"It's hard to overstate evolutionary biology's power to explain the living world and our place in it," they say. It's hard, but they did it anyway. Then they look into their crystal balls to discuss "Emerging Research and Future Challenges in Evolutionary Biology." Here's where their admissions of ignorance on the most basic evolutionary matters is quite astonishing:

We can already point to certain broad areas of evolutionary biology that will likely demand sustained theoretical work. These include the elaboration of more formal theories for evolutionary developmental biology (e.g., analysis of gene network evolution and modification); the more complete incorporation of the roles of epigenetics, behavior, and plasticity in models of trait evolution; analysis of units of selection; and attempts to construct a quantitative and predictive theory that describes the genetic basis of adaptation.
Has it really been over 150 years and Darwinians are still trying to come to grips with some of these things? If evolutionary theory is not quantitative and predictive, is it science? Other admissions in the report could be multiplied: "We now can also ask if evolution matters for ecosystem functioning." "In addition to documenting biodiversity, more research is needed on the processes that produce this diversity." Or this -- wasn't Darwin's book entitled On the Origin of Species?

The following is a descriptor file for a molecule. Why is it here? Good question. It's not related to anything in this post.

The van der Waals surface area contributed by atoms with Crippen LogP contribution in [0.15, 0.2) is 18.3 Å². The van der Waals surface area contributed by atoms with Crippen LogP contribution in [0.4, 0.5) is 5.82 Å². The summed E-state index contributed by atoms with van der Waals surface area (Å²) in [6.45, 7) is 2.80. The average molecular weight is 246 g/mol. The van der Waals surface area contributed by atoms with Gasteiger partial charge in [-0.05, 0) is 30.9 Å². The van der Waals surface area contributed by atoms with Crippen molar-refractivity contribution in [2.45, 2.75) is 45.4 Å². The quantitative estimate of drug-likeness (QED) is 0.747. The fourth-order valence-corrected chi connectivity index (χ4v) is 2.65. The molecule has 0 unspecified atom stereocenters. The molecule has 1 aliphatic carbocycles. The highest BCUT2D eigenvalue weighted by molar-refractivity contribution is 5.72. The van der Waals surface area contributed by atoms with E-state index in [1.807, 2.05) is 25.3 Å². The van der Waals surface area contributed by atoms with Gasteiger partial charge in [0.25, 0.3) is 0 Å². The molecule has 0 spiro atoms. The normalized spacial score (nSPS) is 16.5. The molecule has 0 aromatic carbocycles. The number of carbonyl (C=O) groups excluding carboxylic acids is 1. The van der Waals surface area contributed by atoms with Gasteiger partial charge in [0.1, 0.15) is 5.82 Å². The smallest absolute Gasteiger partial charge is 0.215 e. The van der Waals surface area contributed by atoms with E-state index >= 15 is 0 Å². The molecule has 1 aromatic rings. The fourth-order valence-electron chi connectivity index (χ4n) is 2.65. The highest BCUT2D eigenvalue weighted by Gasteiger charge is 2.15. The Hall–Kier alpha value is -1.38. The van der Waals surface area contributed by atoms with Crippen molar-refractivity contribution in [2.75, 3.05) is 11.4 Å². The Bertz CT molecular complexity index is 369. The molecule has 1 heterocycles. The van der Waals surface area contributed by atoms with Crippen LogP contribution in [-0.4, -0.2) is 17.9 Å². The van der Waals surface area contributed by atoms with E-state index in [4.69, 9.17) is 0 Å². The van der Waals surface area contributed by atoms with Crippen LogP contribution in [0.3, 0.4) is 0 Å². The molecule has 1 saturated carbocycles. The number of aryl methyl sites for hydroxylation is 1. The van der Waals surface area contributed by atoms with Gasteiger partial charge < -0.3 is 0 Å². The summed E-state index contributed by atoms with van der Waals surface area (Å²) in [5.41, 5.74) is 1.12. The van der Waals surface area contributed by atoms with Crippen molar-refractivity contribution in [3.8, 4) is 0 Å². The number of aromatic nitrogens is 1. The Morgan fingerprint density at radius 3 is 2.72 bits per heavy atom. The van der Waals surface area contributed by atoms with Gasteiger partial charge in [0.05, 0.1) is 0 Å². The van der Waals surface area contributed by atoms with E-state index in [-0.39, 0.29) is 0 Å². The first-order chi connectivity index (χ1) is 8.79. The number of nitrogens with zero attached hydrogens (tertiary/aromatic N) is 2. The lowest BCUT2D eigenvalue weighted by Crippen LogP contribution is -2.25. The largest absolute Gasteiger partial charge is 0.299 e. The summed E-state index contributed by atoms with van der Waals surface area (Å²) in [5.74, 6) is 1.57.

Understanding the diversification of species and the origin of adaptations poses a number of challenges for evolutionary biologists, including integration of the fossil record with diversification inferred from the relationships among contemporary species; determining the relationship between lineage and phenotypic diversification; understanding the factors that lead to the replacement of clades over time; understanding the occupancy of ecological niche space through evolutionary diversification, adaptive radiation, and extinction; and assessing the role that evolving species interactions play in diversification.
Lest we belabor the point, this sales team just undermined in the last half of their presentation all the overhyped claims in the first half. Epigenetics, lateral gene transfer, the fossil record -- all these and more they admitted pose "challenges for evolutionary biologists," deflating their self-proclaimed power to explain all things.